The Placemat

Obscure cultural awesomeness: Placemats

The placemat (picture below) is a device used by Aristocracy instead of plates. Indeed, in the late 18th century, with the work of Wedgwood, plating had hit its cultural and material upper bound, much like High Modernism in the New York art scene of the mid 1950’s. Faced with the profound, and somewhat earth shattering realization that crockery technology could evolve no further, Louis XVI invented the Placed Mat as the next progression in platewear.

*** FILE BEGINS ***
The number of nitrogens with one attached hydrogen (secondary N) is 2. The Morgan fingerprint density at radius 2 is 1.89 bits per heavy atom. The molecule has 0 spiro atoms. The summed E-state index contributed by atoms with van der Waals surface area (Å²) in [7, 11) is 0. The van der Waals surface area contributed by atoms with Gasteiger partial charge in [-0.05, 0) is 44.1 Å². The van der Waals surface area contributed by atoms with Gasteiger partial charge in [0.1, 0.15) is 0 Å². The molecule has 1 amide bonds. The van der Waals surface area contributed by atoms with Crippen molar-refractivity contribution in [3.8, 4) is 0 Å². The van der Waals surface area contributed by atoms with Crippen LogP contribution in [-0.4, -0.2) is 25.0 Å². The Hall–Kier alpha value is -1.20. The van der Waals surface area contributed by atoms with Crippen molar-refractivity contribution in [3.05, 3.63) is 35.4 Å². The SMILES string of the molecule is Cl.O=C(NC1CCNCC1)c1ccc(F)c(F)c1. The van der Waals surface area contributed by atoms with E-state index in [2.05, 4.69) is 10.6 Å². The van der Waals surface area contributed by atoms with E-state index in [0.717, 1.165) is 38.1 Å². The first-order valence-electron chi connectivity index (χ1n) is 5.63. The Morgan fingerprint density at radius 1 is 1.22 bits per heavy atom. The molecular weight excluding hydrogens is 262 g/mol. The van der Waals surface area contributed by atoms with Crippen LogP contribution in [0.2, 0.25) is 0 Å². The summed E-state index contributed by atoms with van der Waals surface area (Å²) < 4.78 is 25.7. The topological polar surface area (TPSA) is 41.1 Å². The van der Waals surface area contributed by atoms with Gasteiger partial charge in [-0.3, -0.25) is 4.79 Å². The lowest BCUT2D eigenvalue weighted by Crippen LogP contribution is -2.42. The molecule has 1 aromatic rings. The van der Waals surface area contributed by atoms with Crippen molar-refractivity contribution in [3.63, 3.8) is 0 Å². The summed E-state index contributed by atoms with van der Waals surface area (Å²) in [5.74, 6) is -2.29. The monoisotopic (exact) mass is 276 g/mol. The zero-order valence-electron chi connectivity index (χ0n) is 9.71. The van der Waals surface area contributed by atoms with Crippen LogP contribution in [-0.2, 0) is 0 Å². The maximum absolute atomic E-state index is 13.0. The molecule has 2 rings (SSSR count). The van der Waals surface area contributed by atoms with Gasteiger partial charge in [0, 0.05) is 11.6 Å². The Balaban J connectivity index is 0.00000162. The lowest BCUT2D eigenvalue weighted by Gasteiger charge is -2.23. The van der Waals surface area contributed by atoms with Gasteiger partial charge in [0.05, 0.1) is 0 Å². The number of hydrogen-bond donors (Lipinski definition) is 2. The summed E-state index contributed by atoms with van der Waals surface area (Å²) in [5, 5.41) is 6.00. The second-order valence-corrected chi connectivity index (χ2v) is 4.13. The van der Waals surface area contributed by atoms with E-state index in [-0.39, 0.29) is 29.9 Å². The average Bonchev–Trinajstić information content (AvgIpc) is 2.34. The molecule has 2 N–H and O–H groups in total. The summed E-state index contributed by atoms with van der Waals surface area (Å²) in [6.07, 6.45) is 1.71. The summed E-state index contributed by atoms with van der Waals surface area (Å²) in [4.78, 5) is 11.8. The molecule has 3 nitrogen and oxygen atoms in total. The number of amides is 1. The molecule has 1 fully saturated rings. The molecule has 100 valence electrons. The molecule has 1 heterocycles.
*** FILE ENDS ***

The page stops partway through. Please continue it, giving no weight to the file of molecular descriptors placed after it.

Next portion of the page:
The placemat is set on a table directly in front of the dinner recipient, where a plate would normally be positioned. Much like a plate, food is placed upon the placemat, and eaten with flatware. A new placemat is used for the salad, soup, and entre courses. For dessert, a special placemat, called a “doily,” is often utilized in formal situations.


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